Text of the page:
Lesson 82 (Intermediate 2 Lesson 9)

This is now two weeks overdue, since I got caught up with work and being on course the last two weeks.

We finished up the rest of the vocabulary for Chapter 8 (last week, we stopped at number 20), and then completed the entire handout. That’s right, we went through all 4 grammar points.

Grammar

1. A/V-겠-

It is used to indicate the speaker’s supposition or conjecture based on the current situation or condition that the speaker is in.

This is frequently used when you sympathise with another person’s situation. If you think something sounds good, you would say 좋겠어요.

This grammar corresponds to “must”, “looks like”, “sounds“, or “appears”. The exact translation would probably be different depending on the context in which the reply was given.

Examples (with possible situations where such a reply could be warranted):

  1. 좋겠어요! (That sounds good!)
    • Friend says that they are going on vacation next week.
  2. 재미있겠어요. (That looks fun.)
    • You observe some people doing something and they are laughing.
  3. 힘들겠어요. (It must be hard.)
    • Someone tells you that they have to study after work every day.

1.1 Past Tense: A/V-았겠/었겠-

If you are speculating about past events or completed events by the subject, you need to use ‘-았겠/었겠-’:

  • 어제 손님이 많이 오셔서 정말 힘들었겠어요.

1.2 First Person Subject

In most of the examples, the speaker is speaking about the experience of someone else. If the speaking is talking about themselves, then ‘V-겠’ conveys a strong intention to do something soon.

  • 늦어서 죄송합니다. 내일 꼭 일찍 오겠습니다.

V-겠습니다 is the formal. For casual, you would use V-(으)ㄹ 게요, which we have already seen.

2. N 때문에

This is used to express a cause or reason.

It is translated as “because of N”.

That is how it differs from N(이)라서, which means “because (it is) N”. This is a potential pitfall to watch out for.

N 때문에 is used more commonly with negative situations. You could still use N 때문에 in a positive situation, but usually, you would use N 덕분에 (“thanks to N”) for something positive.1

덕분에 can also be used without the noun, for example, when someone asks if you are well. Then, you can reply: 네, 덕분에.

Examples:

  1. 아이들 때문에 피곤해요.
  2. 일 때문에 바빠요.
  3. 감기 때문에 학교에 못 갔어요.

3. V-아/어 버리다

This one is fun. 버리다 by itself means “to throw away”, but this expression has two distinct feelings associated with it.

One is the feeling of relief from a burden by completing an action, while the other is a feeling of dissatisfation with the result of an action.

Important to note that in either case, the feeling comes from something happening, so you do not use 안 or 못 with this.2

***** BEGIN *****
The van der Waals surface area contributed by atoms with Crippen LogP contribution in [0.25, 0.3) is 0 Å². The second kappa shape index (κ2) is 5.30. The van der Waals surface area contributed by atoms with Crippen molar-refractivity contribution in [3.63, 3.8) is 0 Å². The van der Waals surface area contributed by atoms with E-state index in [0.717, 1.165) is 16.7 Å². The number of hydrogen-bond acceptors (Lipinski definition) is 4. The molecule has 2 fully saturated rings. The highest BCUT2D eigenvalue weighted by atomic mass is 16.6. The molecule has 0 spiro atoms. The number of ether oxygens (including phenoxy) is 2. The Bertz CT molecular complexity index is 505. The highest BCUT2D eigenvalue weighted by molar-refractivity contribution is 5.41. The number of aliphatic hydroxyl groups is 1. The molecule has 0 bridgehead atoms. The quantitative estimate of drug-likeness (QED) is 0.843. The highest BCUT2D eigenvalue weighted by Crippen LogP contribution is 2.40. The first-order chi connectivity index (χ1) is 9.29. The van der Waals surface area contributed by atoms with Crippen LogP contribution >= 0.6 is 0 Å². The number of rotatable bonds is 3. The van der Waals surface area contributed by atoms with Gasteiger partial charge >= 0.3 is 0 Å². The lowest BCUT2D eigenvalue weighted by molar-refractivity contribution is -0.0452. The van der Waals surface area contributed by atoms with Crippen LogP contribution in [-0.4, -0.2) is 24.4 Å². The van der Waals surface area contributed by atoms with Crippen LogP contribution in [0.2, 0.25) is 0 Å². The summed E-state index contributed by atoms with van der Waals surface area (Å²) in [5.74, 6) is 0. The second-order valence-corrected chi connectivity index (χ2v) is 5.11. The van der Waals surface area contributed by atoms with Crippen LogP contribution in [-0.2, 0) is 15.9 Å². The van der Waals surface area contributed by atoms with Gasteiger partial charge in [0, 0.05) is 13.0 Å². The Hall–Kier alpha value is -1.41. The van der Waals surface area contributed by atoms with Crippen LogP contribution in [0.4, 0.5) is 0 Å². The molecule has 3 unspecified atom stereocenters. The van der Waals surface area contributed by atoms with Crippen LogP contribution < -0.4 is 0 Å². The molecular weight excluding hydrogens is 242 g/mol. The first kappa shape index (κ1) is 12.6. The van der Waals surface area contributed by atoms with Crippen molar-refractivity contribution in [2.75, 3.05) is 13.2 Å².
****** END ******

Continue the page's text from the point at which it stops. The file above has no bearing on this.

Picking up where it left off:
Examples (dissatisfied with result):

  1. 표가 팔려 버렸어요.
  2. 자전거가 고장 나 버려서 자전거를 탈 수 없어요.
  3. 나나 씨가 아무 말도 없이 그냥 가 버렸어요.
  4. 친구의 전화번호를 잊어버렸어요.
  5. 시장에서 지갑을 잃어버렸어요.

For 4 and 5, they are a bit special in that there isn’t a space between the verb and the 버리다. Kind of like how 도와주다 is special for V-아/어 주다.

Previously, we have already learnt these verbs as one unit (잊어버리다 and 잃어버리다). This is the grammr behind them, and I guess also explains why 잊다 on its own also means “to forget”.

It was only when I saw the example sentences did I realise that the words were actually formed with this grammar.

Examples (relieved from burden):

  1. 숙제를 다 끝내 버렸어요.
  2. 필요 없는 옷들을 정리해 버렸어요.
  3. 집을 청수해 버렸어요.

4. A/V-(으)ㄹ 때, N 때

This is used to express the time when an action or state occurs, or its duration.

For nouns, it is actually N일 때, but it is much more common to leave out the 일.

I won’t go into the conjugation because it is essentially the same as the future tense noun modifier and slapping on 때 at the end. Plus, by this time, conjugation is not hard; it is when to use the grammar that is hard.

Examples:

  1. 혼자 있을 때 뭐 해요?
  2. 친구하고 이야기할 때 기분이 좋아요.
  3. 한국어 공부가 어려울 때 스트레스를 받아요.
  4. 학생 때 공부를 못해요.

4.1 Comparison with 면

This question came to my mind some time in the last two weeks, not during the lesson itself: What is the difference between A/V-(으)ㄹ 때 (when) and A/V-(으)면 (when/if)?

Is it that 면 is also conditional (“if”) and not just “when”?

I did some Googling and this video came up. In essence:

  • 면 is used to refer to hypothetical situations
  • 때 is used to refer to an actual event. It means “time” (literally, “the time when…”)

Vocabulary

Korean English Notes
운이 없다 to be unlucky
이사를 가다 to move out
졸다 to doze
잠(이) 들다 to fall asleep
놓치다 to miss (e.g. bus)
지나가다 to pass by
외우다 to memorise
넘어지다 to fall
방속국 broadcasting station
answer
잘못 + V wrongly
종점 the last stop
미녀와 야수 Beauty and the Beast
버리다 to throw away
정리하다 to tidy up, organise 整理
용돈 pocket money, allowance
발표 presentation
거짓말을 하다 to tell a lie
장학금 scholarship
평소 usual day 버스 때문에 늦었어요. 버스가 평소보다 늦게 왔어요.
결석하다 to be absent (from school) 缺席
어젯밤 last night
참석하다 attend e.g. a wedding, 결혼식에 참석할 때
정장 suit, formal dress 正裝. 정장을 하다 = to dress up/formally
하루 종일 the entire day
프로젝트 마감일 project deadline

Homework

  • Worksheet Chapter 8, 전부 (all)
  • Quizlet Chapter 8 sentence set

Stats

  • Students: 5 out of 5
  • Breakout room activities: Yes. Mixed groups.

  1. I realised as I write this two weeks later (and not at the time of learning this) that it reminds me of à cause de and grâce à in French. The former is very much often used to assign blame, and hence for negative situations, while the latter is used for positive situations. On further reflection, it is not too different from English either. 

  2. I am too lazy to link to the post where 못 is discussed. 안 was probably introducted in the first few lessons where I had not started regularly posting yet, I think. 


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